BOSTON — It’s hard not to draw comparisons to the Boston College women’s hockey team that won the Beanpot in 2016 and the team that hoisted the Beanpot in celebration at Matthews Arena Tuesday evening.

The team that hoisted the trophy in 2016 was a dominant, unstoppable force, en route to an almost perfect season. The 2017 incarnation, on the other hand, is a team that has dealt with adversity, with injuries, and a suspension to boot.

Yet sometimes it is the adversity that makes success better, and for Katie Crowley’s No. 6 Boston College Eagles, Tuesday’s 3-2 victory over Northeastern in the Beanpot Championship game was a culmination of some of the adversity that the team had faced.

“What our team’s been through this year, they’ve dealt with a lot of [the] adversity, and different people keep stepping up, making plays when we need them to make plays,” Crowley said. “I’m so proud of this team for that, because it doesn’t matter who it is, and nobody cares who it is, as long as it is somebody stepping up, in whatever situation it may be, whether it’s a blocked shot, a goal, or a nice pass, or getting it deep.”

The Eagles’ victory didn’t come easily in this game either. The pace of the game was largely physical through the opening parts of the game, and continued throughout most of the first half of it. With the officials only awarding one power play that wasn’t too-many-players on the ice in the first two periods, the intensity was largely allowed to go unchecked, though Heather Mottau and Caitrin Lonergan were given coincidental minors at the end of the first for hitting after the whistle.

Despite the intensity, players started to make their mark offensively as the game wore on. In the waning moments of the second period, Northeastern’s Andrea Renner, who previously had only two points to her name going into Tuesday night, generated dangerous scoring chances during a string of quality shifts.

Her efforts paid off in the third. Renner was able to thread a pass to Kasidy Anderson, who scored on BC netminder Katie Burt to give the Huskies the lead.

“I thought [Renner] played well today,” Northeastern coach Dave Flint said. “She’s played different roles this year for us, and I think it’s been a learning experience for her making that jump to college hockey. She’s starting to make that transition better and better. For her to step up with a good game today, against a team like BC in a high-profile game like the Beanpot championship, it was good to see.”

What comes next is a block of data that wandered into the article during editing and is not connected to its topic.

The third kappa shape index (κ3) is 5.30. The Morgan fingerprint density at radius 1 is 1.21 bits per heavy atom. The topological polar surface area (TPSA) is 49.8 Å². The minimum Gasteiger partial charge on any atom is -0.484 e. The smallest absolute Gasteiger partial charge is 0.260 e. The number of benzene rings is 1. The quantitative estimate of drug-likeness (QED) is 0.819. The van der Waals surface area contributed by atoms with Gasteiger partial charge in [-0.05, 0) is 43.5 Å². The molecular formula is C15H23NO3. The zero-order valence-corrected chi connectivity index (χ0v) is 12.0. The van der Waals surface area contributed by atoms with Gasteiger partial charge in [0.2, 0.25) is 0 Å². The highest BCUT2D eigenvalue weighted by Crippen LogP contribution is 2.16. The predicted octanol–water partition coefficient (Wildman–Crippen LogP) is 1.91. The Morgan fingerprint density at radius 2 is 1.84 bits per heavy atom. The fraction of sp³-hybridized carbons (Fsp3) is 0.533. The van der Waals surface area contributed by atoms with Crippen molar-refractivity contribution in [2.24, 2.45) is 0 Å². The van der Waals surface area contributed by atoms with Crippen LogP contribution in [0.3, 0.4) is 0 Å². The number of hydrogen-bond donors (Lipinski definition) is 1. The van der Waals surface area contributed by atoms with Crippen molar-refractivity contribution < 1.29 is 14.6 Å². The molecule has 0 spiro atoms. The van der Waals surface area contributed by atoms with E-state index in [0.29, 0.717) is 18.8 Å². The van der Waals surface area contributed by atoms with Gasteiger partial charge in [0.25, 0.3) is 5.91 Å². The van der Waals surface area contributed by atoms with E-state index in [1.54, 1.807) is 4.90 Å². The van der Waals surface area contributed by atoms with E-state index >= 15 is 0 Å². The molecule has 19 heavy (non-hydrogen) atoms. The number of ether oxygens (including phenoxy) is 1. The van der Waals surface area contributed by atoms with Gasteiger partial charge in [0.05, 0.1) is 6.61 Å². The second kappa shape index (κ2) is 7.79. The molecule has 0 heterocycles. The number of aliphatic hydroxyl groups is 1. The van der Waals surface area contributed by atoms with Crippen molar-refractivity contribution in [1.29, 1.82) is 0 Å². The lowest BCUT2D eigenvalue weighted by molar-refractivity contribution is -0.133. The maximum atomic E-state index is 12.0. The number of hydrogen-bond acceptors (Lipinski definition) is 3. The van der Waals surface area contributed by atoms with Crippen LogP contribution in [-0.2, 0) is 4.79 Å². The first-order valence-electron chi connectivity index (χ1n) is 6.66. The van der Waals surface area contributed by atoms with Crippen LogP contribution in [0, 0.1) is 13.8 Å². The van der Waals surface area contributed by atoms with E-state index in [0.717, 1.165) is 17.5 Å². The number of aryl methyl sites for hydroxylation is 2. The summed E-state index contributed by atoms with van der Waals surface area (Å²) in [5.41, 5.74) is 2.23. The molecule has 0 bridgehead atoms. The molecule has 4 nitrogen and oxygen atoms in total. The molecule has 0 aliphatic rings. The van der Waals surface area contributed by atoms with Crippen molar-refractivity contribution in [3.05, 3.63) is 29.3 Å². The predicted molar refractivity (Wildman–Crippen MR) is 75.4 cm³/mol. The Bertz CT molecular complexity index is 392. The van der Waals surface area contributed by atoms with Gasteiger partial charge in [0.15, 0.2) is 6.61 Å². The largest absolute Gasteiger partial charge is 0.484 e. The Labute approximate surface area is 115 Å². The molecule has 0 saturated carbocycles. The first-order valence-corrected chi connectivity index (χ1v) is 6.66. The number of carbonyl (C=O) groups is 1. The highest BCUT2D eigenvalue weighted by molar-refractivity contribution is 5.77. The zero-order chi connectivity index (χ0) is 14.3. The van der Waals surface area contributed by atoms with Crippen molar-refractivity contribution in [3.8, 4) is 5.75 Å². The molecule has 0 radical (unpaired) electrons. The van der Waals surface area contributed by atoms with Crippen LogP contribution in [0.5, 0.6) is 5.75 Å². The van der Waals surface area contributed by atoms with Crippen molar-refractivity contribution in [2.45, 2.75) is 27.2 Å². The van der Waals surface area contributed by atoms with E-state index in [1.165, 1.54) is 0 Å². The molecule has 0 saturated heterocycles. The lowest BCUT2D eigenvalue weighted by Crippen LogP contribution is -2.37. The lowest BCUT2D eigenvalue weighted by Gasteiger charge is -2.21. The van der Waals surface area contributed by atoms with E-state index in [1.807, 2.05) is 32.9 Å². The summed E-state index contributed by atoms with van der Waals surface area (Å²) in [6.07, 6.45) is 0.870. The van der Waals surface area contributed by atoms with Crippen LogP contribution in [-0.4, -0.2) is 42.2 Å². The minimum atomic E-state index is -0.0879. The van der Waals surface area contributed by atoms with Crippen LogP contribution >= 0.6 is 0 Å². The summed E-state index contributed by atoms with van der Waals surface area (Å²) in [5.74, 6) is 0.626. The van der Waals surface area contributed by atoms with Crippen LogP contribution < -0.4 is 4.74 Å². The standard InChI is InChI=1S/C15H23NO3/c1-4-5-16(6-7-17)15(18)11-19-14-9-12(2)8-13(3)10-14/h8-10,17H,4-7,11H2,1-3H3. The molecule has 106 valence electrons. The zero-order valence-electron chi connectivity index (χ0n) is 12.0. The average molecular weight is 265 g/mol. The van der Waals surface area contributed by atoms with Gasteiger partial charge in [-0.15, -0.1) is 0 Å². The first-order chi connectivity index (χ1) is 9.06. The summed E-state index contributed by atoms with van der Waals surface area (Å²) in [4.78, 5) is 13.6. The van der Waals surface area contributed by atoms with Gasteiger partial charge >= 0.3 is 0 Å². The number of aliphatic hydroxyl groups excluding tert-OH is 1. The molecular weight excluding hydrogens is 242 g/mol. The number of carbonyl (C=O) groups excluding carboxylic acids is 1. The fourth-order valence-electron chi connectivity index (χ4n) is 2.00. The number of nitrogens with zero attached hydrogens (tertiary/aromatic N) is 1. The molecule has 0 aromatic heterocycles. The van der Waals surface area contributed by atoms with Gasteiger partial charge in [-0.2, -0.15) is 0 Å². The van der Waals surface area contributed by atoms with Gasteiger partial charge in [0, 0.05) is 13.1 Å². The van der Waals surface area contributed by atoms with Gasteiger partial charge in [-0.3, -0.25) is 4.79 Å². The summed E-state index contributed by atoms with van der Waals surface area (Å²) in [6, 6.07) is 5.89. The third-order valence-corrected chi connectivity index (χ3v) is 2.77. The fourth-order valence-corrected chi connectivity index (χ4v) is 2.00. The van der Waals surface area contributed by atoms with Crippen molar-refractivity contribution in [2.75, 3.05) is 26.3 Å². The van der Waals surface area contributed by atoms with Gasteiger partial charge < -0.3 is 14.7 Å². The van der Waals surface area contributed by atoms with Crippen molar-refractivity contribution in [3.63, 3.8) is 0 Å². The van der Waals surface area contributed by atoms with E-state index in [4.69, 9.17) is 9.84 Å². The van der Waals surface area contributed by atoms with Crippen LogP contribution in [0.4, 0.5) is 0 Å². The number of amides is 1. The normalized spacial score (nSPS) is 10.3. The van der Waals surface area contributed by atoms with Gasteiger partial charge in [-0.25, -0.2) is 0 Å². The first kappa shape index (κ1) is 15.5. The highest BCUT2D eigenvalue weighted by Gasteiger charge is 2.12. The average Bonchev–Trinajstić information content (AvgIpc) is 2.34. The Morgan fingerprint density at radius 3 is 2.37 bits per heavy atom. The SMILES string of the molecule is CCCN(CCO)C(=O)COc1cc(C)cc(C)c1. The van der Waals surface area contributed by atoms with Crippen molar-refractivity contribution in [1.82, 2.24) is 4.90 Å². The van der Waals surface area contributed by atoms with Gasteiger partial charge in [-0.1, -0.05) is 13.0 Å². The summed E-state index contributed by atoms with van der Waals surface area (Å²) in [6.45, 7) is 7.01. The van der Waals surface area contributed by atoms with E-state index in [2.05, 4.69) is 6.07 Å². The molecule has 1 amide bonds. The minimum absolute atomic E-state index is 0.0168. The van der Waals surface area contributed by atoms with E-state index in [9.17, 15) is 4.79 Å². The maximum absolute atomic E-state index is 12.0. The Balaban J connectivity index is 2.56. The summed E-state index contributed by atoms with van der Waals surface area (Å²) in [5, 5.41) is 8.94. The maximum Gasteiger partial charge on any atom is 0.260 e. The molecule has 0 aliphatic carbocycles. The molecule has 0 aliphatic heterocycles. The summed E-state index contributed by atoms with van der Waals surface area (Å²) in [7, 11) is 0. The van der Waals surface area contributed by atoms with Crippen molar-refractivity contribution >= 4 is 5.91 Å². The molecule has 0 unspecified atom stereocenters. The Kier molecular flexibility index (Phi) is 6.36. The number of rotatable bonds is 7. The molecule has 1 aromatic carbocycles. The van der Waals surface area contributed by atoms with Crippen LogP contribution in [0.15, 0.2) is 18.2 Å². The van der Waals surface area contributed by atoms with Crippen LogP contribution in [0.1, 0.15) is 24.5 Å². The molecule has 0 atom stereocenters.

The Eagles, however, pushed back, and generated offense in front of eventual Bertagna Award winner Brittany Bugalski. The Eagles eventually scored an equalizer around the halfway point of the third period, although it wasn’t through traffic. On a counter attack, Kristyn Capizzano took a shot from the faceoff circle on Bugalski’s stick side. She appeared to find just enough space between Bugalski’s shoulder and the net, and the Eagles had tied the game.

“I think I had just gotten off the ice, and Delaney [Belinskas] was able to give me a leading pass to go into the zone, and I just managed to find some space to get a shot away on net, and I was fortunate enough that it went in,” Capizzano said.

The eventual game-winner, a possible simile for the hard work the Eagles have put in this season, was scored by Erin Connolly just a few minutes after Capizzano’s goal. Connolly was working on an Eagles’ power play, and she had a shot from in front rejected by Bugalski, but made a second opportunity from in front count, beating Bugalski from just in front of the top of the crease. With the goal, the Eagles completed a hard-fought 2-1 win, clinching their seventh Beanpot championship in tournament history.

Boston University 6, Harvard 6
Whether looking at the Beanpot consolation game between Boston University and Harvard from the lens of an offensive shootout or a goaltending struggle, the matchup between the Terriers and Crimson was not lacking for action. What it was lacking for was a winner, as the back-and-forth affair ended in a tie despite 68 combined shots on goal for the two teams. Harvard rallied from a goal deficit three times in the third period, with Kate Hallett scoring an extra-attacker goal with a minute left in the game to provide the final score. Mary Parker for Boston University and Haley Mullins for Harvard had two goals and an assist in their respective teams’ efforts, while BU’s Maddie Elia and Harvard’s Lexie Laing had a goal and two assists each.